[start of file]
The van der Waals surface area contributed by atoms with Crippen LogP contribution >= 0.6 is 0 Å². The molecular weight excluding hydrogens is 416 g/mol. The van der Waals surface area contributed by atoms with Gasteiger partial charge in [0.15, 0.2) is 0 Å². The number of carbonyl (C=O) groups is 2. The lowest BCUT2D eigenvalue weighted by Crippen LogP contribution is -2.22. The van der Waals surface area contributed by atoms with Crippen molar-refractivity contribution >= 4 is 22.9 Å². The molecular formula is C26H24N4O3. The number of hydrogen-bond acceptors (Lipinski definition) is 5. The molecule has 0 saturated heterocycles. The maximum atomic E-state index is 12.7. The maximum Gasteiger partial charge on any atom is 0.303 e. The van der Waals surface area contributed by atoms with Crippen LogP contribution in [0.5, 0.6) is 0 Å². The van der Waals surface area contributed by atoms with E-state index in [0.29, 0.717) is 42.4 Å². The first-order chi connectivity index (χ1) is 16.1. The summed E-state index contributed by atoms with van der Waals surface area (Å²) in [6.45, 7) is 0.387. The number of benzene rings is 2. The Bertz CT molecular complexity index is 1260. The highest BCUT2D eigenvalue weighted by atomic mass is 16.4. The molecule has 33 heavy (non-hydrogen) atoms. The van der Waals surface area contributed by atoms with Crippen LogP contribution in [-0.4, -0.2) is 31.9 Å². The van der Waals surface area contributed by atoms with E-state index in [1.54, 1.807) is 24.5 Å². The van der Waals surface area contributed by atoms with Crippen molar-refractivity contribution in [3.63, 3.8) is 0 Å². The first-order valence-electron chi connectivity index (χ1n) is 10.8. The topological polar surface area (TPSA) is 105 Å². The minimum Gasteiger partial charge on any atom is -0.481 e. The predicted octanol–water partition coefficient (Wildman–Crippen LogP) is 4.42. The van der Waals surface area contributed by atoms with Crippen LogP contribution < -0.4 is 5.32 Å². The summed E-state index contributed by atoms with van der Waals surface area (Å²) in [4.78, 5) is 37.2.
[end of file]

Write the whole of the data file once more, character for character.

The van der Waals surface area contributed by atoms with Crippen LogP contribution >= 0.6 is 0 Å². The molecular weight excluding hydrogens is 416 g/mol. The van der Waals surface area contributed by atoms with Gasteiger partial charge in [0.15, 0.2) is 0 Å². The number of carbonyl (C=O) groups is 2. The lowest BCUT2D eigenvalue weighted by Crippen LogP contribution is -2.22. The van der Waals surface area contributed by atoms with Crippen molar-refractivity contribution >= 4 is 22.9 Å². The molecular formula is C26H24N4O3. The number of hydrogen-bond acceptors (Lipinski definition) is 5. The molecule has 0 saturated heterocycles. The maximum atomic E-state index is 12.7. The maximum Gasteiger partial charge on any atom is 0.303 e. The van der Waals surface area contributed by atoms with Crippen LogP contribution in [0.5, 0.6) is 0 Å². The van der Waals surface area contributed by atoms with E-state index in [0.29, 0.717) is 42.4 Å². The first-order chi connectivity index (χ1) is 16.1. The summed E-state index contributed by atoms with van der Waals surface area (Å²) in [6.45, 7) is 0.387. The number of benzene rings is 2. The Bertz CT molecular complexity index is 1260. The highest BCUT2D eigenvalue weighted by atomic mass is 16.4. The molecule has 33 heavy (non-hydrogen) atoms. The van der Waals surface area contributed by atoms with Crippen LogP contribution in [-0.4, -0.2) is 31.9 Å². The van der Waals surface area contributed by atoms with E-state index in [1.54, 1.807) is 24.5 Å². The van der Waals surface area contributed by atoms with Crippen molar-refractivity contribution in [3.63, 3.8) is 0 Å². The first-order valence-electron chi connectivity index (χ1n) is 10.8. The topological polar surface area (TPSA) is 105 Å². The minimum Gasteiger partial charge on any atom is -0.481 e. The predicted octanol–water partition coefficient (Wildman–Crippen LogP) is 4.42. The van der Waals surface area contributed by atoms with Crippen LogP contribution < -0.4 is 5.32 Å². The summed E-state index contributed by atoms with van der Waals surface area (Å²) in [4.78, 5) is 37.2.